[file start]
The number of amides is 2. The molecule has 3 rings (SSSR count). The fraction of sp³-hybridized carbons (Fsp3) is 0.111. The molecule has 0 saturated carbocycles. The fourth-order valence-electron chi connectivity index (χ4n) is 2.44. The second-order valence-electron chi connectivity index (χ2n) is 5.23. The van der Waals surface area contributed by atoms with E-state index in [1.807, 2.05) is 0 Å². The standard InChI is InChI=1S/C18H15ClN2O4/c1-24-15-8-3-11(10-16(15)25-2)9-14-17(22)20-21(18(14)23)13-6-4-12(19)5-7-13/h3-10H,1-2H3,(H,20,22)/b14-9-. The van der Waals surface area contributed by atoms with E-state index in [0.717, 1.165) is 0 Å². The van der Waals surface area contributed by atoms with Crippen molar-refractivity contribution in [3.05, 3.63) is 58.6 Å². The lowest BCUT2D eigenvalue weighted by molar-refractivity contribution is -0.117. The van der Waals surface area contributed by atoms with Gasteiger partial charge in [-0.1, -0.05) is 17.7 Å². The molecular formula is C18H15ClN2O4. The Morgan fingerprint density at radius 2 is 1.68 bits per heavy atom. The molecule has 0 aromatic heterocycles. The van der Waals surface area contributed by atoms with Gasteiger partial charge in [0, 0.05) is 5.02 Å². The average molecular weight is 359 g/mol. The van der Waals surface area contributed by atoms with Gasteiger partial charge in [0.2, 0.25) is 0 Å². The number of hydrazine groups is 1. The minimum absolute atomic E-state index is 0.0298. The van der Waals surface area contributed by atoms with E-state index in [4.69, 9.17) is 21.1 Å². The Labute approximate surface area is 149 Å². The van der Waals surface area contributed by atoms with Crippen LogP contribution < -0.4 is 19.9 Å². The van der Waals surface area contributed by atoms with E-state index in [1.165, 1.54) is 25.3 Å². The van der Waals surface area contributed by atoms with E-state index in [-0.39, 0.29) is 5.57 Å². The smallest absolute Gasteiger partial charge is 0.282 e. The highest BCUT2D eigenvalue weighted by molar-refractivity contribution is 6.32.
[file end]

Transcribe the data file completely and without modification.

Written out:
The number of amides is 2. The molecule has 3 rings (SSSR count). The fraction of sp³-hybridized carbons (Fsp3) is 0.111. The molecule has 0 saturated carbocycles. The fourth-order valence-electron chi connectivity index (χ4n) is 2.44. The second-order valence-electron chi connectivity index (χ2n) is 5.23. The van der Waals surface area contributed by atoms with E-state index in [1.807, 2.05) is 0 Å². The standard InChI is InChI=1S/C18H15ClN2O4/c1-24-15-8-3-11(10-16(15)25-2)9-14-17(22)20-21(18(14)23)13-6-4-12(19)5-7-13/h3-10H,1-2H3,(H,20,22)/b14-9-. The van der Waals surface area contributed by atoms with E-state index in [0.717, 1.165) is 0 Å². The van der Waals surface area contributed by atoms with Crippen molar-refractivity contribution in [3.05, 3.63) is 58.6 Å². The lowest BCUT2D eigenvalue weighted by molar-refractivity contribution is -0.117. The van der Waals surface area contributed by atoms with Gasteiger partial charge in [-0.1, -0.05) is 17.7 Å². The molecular formula is C18H15ClN2O4. The Morgan fingerprint density at radius 2 is 1.68 bits per heavy atom. The molecule has 0 aromatic heterocycles. The van der Waals surface area contributed by atoms with Gasteiger partial charge in [0, 0.05) is 5.02 Å². The average molecular weight is 359 g/mol. The van der Waals surface area contributed by atoms with Gasteiger partial charge in [0.2, 0.25) is 0 Å². The number of hydrazine groups is 1. The minimum absolute atomic E-state index is 0.0298. The van der Waals surface area contributed by atoms with E-state index in [4.69, 9.17) is 21.1 Å². The Labute approximate surface area is 149 Å². The van der Waals surface area contributed by atoms with Crippen LogP contribution < -0.4 is 19.9 Å². The van der Waals surface area contributed by atoms with E-state index in [1.165, 1.54) is 25.3 Å². The van der Waals surface area contributed by atoms with E-state index in [-0.39, 0.29) is 5.57 Å². The smallest absolute Gasteiger partial charge is 0.282 e. The highest BCUT2D eigenvalue weighted by molar-refractivity contribution is 6.32.